J&J Changes European Label on Its Anemia Drug

Johnson & Johnson ( JNJ), in consultation with French regulators, said Monday it is altering the prescribing information for its anemia drug Eprex to include a strict warning against subcutaneous use in kidney dialysis patients. Instead, the drug will be administered intravenously.

The Eprex label change comes as European drug regulators are reportedly considering a total ban on the use of Eprex in patients with chronic kidney failure, according to a story in Saturday's New York Times.

Eprex has been linked to about 160 cases of pure red cell aplasia, a serious condition in which the body's immune system attacks its own red blood cells. Nearly all the cases have occurred in European patients taking Eprex via subcutaneous injection, and Johnson & Johnson had already sent letters to doctors urging them to give the drug via IV.

Eprex is not sold in the U.S., nor has it caused problems with pure red cell aplasia in cancer patients undergoing chemotherapy, the drug's other key market.

Shares of Johnson & Johnson were off 3% to $55.20 in Monday trading on fears that a possible Eprex ban would impact the drugmaker's bottom line.

Sales of Eprex were $1.1 billion in 2001 and $300 million in the third quarter, with sales to kidney dialysis patients accounting for half of that total, according to Johnson & Johnson. Trying to allay some fears, the company said that, already, 70% to 80% of kidney patients already have switched to IV administration of Eprex.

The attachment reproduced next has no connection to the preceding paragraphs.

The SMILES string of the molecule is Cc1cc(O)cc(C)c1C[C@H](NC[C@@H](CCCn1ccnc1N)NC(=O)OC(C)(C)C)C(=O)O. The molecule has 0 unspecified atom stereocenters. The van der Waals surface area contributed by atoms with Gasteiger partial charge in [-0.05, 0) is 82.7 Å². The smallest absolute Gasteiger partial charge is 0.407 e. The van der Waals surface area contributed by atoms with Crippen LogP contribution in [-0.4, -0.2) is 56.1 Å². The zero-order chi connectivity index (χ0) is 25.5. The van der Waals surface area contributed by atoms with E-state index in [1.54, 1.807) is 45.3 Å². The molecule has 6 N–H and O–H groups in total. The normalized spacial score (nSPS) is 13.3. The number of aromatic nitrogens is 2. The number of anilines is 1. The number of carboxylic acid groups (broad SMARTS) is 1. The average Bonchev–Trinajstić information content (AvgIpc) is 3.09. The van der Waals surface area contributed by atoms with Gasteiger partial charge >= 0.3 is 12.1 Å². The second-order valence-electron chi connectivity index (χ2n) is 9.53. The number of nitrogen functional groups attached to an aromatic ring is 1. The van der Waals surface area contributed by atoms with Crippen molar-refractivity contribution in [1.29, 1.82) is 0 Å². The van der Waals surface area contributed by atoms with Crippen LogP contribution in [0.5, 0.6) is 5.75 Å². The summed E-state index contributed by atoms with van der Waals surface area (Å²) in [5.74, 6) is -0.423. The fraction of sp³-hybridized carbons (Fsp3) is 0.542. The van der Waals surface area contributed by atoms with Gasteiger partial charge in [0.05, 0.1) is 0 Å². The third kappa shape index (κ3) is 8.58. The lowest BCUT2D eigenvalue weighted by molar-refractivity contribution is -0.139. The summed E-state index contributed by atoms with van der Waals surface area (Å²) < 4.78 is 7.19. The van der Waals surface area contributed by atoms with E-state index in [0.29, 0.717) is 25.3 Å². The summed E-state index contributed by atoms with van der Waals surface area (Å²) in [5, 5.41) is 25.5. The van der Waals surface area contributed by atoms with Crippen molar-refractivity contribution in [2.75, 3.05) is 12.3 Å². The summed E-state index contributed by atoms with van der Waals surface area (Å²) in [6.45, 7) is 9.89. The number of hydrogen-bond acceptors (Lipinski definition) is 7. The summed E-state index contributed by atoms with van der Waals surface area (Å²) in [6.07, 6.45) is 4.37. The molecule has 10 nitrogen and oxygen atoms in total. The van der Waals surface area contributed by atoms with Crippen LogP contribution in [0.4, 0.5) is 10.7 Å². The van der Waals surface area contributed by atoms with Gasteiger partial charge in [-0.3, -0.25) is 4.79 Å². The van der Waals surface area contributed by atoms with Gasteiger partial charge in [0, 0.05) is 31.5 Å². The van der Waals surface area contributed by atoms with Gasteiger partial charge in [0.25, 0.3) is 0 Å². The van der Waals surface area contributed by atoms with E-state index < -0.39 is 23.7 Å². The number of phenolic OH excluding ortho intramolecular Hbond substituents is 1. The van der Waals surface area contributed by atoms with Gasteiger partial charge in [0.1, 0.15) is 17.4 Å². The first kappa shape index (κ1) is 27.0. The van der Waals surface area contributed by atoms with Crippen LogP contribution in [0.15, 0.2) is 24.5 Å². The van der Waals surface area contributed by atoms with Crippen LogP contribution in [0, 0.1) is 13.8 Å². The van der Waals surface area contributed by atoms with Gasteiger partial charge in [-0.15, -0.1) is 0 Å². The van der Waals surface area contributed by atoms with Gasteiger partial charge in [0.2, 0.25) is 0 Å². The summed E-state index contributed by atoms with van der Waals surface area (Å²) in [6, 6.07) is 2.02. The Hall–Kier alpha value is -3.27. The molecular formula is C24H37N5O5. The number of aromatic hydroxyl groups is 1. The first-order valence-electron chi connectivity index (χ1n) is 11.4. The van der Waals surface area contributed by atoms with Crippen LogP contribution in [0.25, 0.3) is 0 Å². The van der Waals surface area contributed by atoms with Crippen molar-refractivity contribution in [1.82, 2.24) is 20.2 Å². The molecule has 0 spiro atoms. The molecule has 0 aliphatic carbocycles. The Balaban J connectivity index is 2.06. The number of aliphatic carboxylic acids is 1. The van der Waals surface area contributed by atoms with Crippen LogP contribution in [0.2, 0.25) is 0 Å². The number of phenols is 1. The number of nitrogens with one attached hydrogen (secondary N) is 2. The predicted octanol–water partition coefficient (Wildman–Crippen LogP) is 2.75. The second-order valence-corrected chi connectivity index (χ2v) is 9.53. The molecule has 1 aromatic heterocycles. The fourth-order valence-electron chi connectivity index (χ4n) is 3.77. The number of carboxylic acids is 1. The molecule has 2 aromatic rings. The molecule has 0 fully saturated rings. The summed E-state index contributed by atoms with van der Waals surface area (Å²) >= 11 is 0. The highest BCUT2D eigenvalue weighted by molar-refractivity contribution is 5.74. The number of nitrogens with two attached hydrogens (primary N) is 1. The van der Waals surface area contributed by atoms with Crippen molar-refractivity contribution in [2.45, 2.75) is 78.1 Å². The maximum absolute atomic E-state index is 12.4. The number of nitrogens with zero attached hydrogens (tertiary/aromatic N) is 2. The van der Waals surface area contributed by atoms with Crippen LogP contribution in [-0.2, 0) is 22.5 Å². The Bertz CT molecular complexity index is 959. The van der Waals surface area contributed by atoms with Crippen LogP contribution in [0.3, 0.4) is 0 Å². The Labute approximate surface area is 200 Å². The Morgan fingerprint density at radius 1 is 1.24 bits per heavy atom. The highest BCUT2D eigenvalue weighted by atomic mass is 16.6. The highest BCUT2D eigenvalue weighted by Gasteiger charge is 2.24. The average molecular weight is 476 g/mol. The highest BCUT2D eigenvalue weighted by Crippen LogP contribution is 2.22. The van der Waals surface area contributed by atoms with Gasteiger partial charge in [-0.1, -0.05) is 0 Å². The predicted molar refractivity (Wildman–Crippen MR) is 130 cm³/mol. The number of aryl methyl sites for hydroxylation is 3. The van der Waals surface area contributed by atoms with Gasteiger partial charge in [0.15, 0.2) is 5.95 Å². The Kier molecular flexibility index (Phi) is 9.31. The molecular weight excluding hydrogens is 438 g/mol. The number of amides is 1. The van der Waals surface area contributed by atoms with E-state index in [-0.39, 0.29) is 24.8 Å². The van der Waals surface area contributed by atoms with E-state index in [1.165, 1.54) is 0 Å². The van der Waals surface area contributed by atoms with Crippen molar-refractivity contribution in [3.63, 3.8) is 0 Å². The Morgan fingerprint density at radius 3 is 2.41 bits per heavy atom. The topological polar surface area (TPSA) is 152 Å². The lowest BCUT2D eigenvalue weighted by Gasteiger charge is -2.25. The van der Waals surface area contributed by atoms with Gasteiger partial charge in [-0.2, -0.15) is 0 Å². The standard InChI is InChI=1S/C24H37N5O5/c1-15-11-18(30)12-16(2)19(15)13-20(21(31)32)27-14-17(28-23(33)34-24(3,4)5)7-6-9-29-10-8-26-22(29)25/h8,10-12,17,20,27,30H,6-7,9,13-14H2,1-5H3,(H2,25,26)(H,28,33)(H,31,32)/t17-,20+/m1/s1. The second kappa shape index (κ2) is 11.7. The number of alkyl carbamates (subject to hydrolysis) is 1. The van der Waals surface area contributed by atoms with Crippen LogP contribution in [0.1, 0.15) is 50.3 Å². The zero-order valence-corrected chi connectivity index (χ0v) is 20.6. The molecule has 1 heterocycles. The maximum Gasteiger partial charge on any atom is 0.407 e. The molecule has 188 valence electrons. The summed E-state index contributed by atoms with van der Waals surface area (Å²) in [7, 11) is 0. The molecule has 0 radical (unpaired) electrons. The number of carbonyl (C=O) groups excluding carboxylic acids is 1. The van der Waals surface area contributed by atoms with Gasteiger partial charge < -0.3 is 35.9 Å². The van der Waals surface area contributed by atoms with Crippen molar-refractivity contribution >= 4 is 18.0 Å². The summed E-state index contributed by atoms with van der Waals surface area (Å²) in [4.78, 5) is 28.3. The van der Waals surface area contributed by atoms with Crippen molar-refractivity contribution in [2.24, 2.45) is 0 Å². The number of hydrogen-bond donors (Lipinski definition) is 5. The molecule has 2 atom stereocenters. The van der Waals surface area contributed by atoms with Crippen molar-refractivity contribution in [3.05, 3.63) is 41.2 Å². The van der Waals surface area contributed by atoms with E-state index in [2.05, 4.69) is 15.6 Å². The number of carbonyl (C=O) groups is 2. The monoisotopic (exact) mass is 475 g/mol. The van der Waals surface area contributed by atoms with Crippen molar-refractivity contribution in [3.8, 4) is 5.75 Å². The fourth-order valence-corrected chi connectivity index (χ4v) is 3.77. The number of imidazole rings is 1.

Johnson & Johnson said the Eprex label change would not impact current-year earnings. The company reiterated 2003 earnings guidance of $2.61 per share.

Amgen ( AMGN) shares were up 1.7% to $48.01 Monday on hopes that its rival anemia drugs would gain European market share due to Eprex's problems. Banc of America Securities analyst Mike King, in a Monday report, said Amgen's newest anemia drug, Aranesp, in particular, might benefit from increased use because it can be given via subcutaneous injection without fear of pure red cell aplasia. King rates Amgen buy and his firm doesn't have a current banking relationship with the company.

Last week, Amgen CEO Kevin Sharer told various fund managers at a luncheon that the company has yet to see Aranesp steal significant market share from Eprex over the pure red cell aplasia issue, according to two fund managers in the audience.

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